Not unlike today, women's magazines in the early 20th century dictated how Halloween should be celebrated. They showed what decorations you ought to have and how to throw a memorable party. But the holiday itself was very different. There was no trick-or-treating and decidedly less fright and gore.
"It is not meant to be super scary," says Daniel Gifford. "It is meant to be a party for women in which they think about courtship, love and romance. They invite mixed-sex crowds to these parties so they can do things like bob for apples, where faces come very close to each other."
In fact, while goblins and bats figure in to popular depictions, so does Cupid.
Gifford works at the National Museum of American History and is an expert on American holidays. He has collected and studied hundreds of postcards that circulated among women at this time, and, when it comes to the Halloween-themed ones, he is particularly interested in illustrations of witches.
For centuries, the archetype of the hag with a hooked nose, warts, scraggly hair and a cauldron has pervaded art and literature. Think of the witches in Shakespeare's Macbeth with their bubbling "eye of newt, and toe of frog" potion and the villains the Brothers Grimm created in "Snow White," "Hansel and Gretel" and "Sleeping Beauty." But, Gifford has found that artists, between 1905 and 1915, tended to portray witches as beautiful sorceresses with blushed cheeks and ample curves.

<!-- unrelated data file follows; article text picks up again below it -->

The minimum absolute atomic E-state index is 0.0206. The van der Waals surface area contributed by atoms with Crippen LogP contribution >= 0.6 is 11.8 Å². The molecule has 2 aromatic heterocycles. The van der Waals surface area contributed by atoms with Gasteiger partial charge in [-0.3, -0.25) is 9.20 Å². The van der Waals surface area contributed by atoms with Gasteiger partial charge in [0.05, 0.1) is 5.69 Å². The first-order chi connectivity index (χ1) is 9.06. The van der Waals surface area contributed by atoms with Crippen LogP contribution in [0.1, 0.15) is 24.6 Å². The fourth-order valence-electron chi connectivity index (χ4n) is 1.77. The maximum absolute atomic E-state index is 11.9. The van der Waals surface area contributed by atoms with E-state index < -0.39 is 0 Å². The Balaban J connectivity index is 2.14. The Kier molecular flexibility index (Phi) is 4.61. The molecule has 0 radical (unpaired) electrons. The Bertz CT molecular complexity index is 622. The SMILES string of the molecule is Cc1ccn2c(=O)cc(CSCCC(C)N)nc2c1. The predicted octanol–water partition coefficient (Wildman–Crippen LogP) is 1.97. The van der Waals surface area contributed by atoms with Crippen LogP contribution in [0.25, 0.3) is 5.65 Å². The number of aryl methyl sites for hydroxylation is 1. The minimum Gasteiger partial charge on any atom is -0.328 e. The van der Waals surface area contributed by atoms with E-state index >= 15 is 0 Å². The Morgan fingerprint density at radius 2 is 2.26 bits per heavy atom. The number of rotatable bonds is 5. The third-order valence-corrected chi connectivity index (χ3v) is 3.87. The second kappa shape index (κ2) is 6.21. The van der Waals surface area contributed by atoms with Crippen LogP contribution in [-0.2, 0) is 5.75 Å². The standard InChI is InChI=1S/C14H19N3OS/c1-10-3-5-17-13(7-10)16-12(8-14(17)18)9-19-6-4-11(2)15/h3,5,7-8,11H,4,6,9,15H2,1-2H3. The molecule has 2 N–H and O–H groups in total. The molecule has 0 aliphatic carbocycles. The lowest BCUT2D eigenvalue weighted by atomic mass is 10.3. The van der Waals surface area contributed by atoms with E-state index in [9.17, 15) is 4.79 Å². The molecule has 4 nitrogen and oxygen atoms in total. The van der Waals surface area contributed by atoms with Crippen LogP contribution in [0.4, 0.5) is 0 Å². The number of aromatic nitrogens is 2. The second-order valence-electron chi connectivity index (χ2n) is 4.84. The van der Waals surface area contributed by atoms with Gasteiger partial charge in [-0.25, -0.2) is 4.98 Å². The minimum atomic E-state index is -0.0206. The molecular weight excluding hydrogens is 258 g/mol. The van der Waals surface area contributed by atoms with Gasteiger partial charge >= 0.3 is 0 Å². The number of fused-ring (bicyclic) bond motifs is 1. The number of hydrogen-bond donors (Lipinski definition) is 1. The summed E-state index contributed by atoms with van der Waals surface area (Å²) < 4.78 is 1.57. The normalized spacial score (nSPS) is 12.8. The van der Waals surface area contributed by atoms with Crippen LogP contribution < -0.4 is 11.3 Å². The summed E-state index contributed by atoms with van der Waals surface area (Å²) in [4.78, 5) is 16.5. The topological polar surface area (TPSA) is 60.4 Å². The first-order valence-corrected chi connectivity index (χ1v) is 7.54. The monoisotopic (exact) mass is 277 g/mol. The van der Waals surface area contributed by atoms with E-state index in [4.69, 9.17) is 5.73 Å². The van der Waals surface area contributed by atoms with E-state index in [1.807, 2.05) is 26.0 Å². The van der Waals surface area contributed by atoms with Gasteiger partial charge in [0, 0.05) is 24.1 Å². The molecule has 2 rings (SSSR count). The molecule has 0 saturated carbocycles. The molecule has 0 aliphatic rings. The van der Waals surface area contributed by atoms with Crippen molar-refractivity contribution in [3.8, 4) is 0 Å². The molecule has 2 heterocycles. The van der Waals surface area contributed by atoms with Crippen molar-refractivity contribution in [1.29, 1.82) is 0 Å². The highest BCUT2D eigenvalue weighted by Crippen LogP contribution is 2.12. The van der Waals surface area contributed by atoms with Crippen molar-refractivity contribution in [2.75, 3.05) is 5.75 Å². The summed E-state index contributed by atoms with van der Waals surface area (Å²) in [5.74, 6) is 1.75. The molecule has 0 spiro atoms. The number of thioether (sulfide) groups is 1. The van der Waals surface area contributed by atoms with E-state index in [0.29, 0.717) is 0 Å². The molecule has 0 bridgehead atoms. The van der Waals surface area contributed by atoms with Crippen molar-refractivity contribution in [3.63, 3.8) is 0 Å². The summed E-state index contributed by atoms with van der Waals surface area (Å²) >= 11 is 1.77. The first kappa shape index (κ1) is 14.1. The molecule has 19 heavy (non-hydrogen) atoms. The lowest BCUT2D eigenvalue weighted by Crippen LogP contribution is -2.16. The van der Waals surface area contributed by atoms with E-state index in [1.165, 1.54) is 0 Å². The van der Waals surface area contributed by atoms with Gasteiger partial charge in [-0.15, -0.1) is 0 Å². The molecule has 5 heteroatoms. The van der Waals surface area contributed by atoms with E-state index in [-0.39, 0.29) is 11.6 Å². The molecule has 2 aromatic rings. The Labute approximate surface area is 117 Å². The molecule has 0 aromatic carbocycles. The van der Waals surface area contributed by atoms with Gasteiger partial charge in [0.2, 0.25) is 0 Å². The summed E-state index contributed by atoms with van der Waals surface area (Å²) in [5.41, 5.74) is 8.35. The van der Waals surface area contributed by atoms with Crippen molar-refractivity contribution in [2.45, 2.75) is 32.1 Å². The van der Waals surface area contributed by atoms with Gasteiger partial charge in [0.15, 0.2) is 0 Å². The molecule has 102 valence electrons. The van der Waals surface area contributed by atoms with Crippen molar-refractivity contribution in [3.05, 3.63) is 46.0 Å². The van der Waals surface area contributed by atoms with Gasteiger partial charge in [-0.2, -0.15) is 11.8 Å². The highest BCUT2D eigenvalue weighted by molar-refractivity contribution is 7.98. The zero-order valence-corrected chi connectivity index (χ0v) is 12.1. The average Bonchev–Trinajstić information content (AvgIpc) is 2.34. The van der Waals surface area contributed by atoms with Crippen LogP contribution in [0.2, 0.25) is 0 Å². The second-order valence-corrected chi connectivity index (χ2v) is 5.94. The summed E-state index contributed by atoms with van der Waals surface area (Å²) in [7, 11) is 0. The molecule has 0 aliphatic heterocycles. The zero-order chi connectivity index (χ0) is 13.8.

"To our eyes, these look very tame. They are not what we would call super sexy by today’s standards," says Gifford. "But in the context of the day, while I wouldn’t go as far as to say there are erotic elements, they certainly show off these women’s best features."
Here, below, is a postcard from Gifford's personal collection that exemplifies this early 20th-century trend. Click on the pins to learn more about the image.
The scholar of holidays has his own theory as to why this trope was so appealing. Rather then writing them off as superficial, Gifford sees these beautiful witches—images that were passed from woman to woman—as part of a shrewd power play, considering the historical context.
"This is the period of the New Woman—the woman who wants to have her say, to be able to work, marry who she chooses, to divoce, and, of course, to be able to vote," Gifford explains. "There are lots of questions about how much power women have at this time. What sort of boundaries can they push? How far can they push them? What sense of control do they have over their own lives and their own fate?"
Witches, traditionally, were seen as having lots of power, and perhaps women wanted to subsume some of that without seeming ugly for doing so.
Daniel Gifford will discuss this image and others at tonight's Smithsonian Associates lecture, "Halloween Changes Its Disguise: Has the Witching Season Grown Up?"